WASHINGTON — They may have tip-toed around it at first, but it didn’t take very long for Donald Head and Monica Thompson to recognize they had more in common than a deep affection for one another. They were both from Washington, DC — and both living with HIV.
“I was 23 years old and 7 months pregnant with my youngest son when I was diagnosed,” said Thompson, who grew up in Fairfax Village, a series of city blocks on the Anacostia neighborhood’s border with Maryland. Her adolescence was beset by prostitution and an addiction to crack cocaine.
“I didn’t have anyone to tell me, ‘Hey, you can live with this.’”
That changed when she met Head last year at a local HIV outreach job training program where he helps instruct students, Thompson was 45 and she had been living with the disease for more than 22 years.
“I had an inkling [that she was positive],” said Head. “She was pretty sick at the time and couldn’t complete the program.”
Head’s story was no less dramatic than Thompson’s. He grew up in Kenilworth, a tough quarter along the Anacostia River, where he grew his reputation selling drugs. It landed him in prison for multiple sentences. But after 20 years of incarceration, Head had turned his life around.
His work as an HIV outreach worker for Community Education Group in Anacostia allowed Head to use the wisdom he acquired on the streets to push ideas about health and protection..
“I love my job. It hasn’t been easy. Everyday is a struggle,” said Head. “All I know is that I can’t go back there. Behind bars.”
His encouragement and passion drew Thompson’s attention. Eventually they began spending more time together outside of the classroom, and their conversations became more intimate.
“She asked me why I take my outreach work so passionately, so personally, and that opened the door,” said Head. “I told her it was because I’m HIV positive.”
The couple, both 46 years old, are two of nearly 17,000 HIV positive people living in Washington, DC. They are considered a concordant couple, meaning they are both infected. Head and Thompson’s honest relationship is unique in DC. Unlike places like South Africa where sexuality and status are less taboo, the infected in Washington rarely disclose their status.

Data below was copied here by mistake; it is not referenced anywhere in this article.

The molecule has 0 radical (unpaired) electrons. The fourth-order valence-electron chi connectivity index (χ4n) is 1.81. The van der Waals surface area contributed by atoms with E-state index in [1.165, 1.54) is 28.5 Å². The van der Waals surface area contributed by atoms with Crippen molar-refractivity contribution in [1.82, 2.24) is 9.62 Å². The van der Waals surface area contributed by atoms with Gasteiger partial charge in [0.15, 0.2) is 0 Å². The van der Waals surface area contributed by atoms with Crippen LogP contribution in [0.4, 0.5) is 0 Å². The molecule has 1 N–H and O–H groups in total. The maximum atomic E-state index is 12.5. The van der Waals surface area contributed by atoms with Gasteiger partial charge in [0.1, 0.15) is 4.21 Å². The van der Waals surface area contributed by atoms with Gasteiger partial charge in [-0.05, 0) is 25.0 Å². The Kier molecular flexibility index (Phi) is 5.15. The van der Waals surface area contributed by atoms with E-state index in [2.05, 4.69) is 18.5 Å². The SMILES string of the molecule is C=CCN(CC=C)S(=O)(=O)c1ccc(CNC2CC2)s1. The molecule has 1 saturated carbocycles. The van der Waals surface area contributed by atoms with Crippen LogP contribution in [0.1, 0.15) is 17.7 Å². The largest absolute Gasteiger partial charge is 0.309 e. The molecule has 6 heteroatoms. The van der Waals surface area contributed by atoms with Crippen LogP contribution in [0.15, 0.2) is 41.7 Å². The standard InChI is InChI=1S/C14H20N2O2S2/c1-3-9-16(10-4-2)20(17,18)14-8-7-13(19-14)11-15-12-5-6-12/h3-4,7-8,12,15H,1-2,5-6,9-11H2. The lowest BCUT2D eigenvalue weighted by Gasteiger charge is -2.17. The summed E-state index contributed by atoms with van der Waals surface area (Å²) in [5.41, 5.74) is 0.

On a warm afternoon in May, Head arrived home after work to the new apartment he shares with Thompson in a public housing complex just two miles from the Capitol Building. They had just relocated from an area of Anacostia — 23rd and Savannah — a place Head loathed for its recurrent violence.
Thompson greeted him with a warm smile and a cold glass of sweet tea, their favorite drink these days as both are committed to sobriety.
Thompson and Head don’t go out on many fancy dates, and say they enjoy keeping it that way.
“We like to keep it simple. Sometimes we go out to the movies,” said Head, “But, you know, we try to avoid temptation at the clubs and stuff.”
Perhaps more than anything, beyond supporting one another through their personal hardships and their disease, their relationship provides a sense of normalcy, something cherished by both Head and Thompson.
“I am so blessed,” said Thompson, who is simply enjoying her recovery and her new found love. “He is a good man.”
GlobalPost's reporting on global heath is made possible in part through a partnership with the Henry J. Kaiser Family Foundation as part of its U.S. Global Health Policy program.